You Get What You Pay For: Making The Case For Paid Internships
Stop groaning, entrepreneurs. You need interns just as much as they need you. You're hiring them because you need temporary help, and an extra body in the office never hurts. In return for their work, you're giving them some firsthand experience and skills they can use later in their careers. Here's the thing: paying interns isn't anything new. It's almost standard procedure in the tech sector for interns to receive high salaries in addition to some money for rent (Pinterest pays interns US$7500/month plus $1500/month for rent). What's in it for you? Believe it or not, paying interns to make sure they can at least handle their monthly cost of living is incredibly beneficial for your business.
Providing paid internship programs will reap benefits as early as the HR stage. You obviously don't want to bring in just anyone- you're looking for someone with tons of energy, enthusiasm, and a good skillset. Providing good financial incentives will reel in some quality applicants, who can really kick things up a notch at the office and be an asset, instead of being just another body fetching coffee. Of course, that's only relevant if you're looking for an intern to do more than just photocopy paperwork and answer phones.
Let's talk about money and growth (two words that "treps truly love). Your interns can play a huge role in helping you out on those two fronts. Your skilled, enthusiastic, and well-compensated intern will do more than just scroll through social media feeds during team meetings, they'll actually contribute. I can easily think of two hypothetical scenarios off of the top of my head:
1. You're short on time and need to finish a few major projects, and you simply cannot disappoint your client. If you nail it, there are many more opportunities on the horizon. If you don't, you can wave this potential long-term financial relationship goodbye. Your staff might be exhausted, but your intern is motivated, determined, and willing to get the job done to make an immediate impact in the primary years of their career. This also applies to the non-profit sector, who need to guarantee annual grants to keep their organizations going.
2. Situation number two revolves around innovation. It's hard to keep up with certain trends when your small business consists of 10 employees all over the age of 40 who haven't delved into the new marketing strategies. Your intern on the other hand, most likely a fresh grad out of college, is likely very well-versed with digital trends in social media and business technologies. That intern could inspire or play a part in an idea that could be a goldmine for your business. Wouldn't it be nice if you gave that intern a "thank you" cheque for their hard work?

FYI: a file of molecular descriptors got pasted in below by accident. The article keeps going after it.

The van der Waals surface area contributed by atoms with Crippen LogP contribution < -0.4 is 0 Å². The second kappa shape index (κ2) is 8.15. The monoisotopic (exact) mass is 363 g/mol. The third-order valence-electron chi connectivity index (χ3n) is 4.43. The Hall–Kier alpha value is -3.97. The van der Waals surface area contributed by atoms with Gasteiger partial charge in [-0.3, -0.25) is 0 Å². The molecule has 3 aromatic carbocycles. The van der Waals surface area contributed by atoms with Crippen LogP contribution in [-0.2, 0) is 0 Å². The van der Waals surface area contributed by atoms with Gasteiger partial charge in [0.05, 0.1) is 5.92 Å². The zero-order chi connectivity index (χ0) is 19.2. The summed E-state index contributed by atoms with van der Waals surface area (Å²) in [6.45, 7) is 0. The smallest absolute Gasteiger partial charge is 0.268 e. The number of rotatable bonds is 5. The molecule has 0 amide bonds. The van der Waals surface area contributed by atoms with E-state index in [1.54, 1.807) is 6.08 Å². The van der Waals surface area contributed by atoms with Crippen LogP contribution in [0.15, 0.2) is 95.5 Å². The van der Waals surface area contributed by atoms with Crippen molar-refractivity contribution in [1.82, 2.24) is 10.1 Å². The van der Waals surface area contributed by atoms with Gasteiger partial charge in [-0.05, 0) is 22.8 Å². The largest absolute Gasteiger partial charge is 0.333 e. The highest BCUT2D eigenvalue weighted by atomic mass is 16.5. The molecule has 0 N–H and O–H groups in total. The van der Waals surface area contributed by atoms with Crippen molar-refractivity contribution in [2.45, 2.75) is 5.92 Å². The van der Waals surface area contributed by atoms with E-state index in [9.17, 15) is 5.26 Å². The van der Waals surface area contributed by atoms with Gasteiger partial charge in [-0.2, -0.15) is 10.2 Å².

Interns, being people too, also hope to keep developing their careers. Your intern could be a future employee- the long-term possibilities are endless. Should your internship program not only be a positive growth experience for your interns, but also be one that financially compensates them for their hard work, you could find yourself a dedicated employee for the future. And why not? They've already spent time working in that exact space and work environment, and they're already apart of your team. Sure, that intern isn't handling the most complex tasks, but they're still working. They still commute on a daily basis, and usually clock regular office hours (if not putting in overtime to prove themselves).
These days, a certificate acknowledging an internship alone isn't going to cut it. The job market is terrible, and fresh university grads are struggling to make ends meet with many shackled by debt incurred during their degrees. So why not give them a salary? The amount of energy and creativity interns bring into an office space is second to none. It's the least you could do.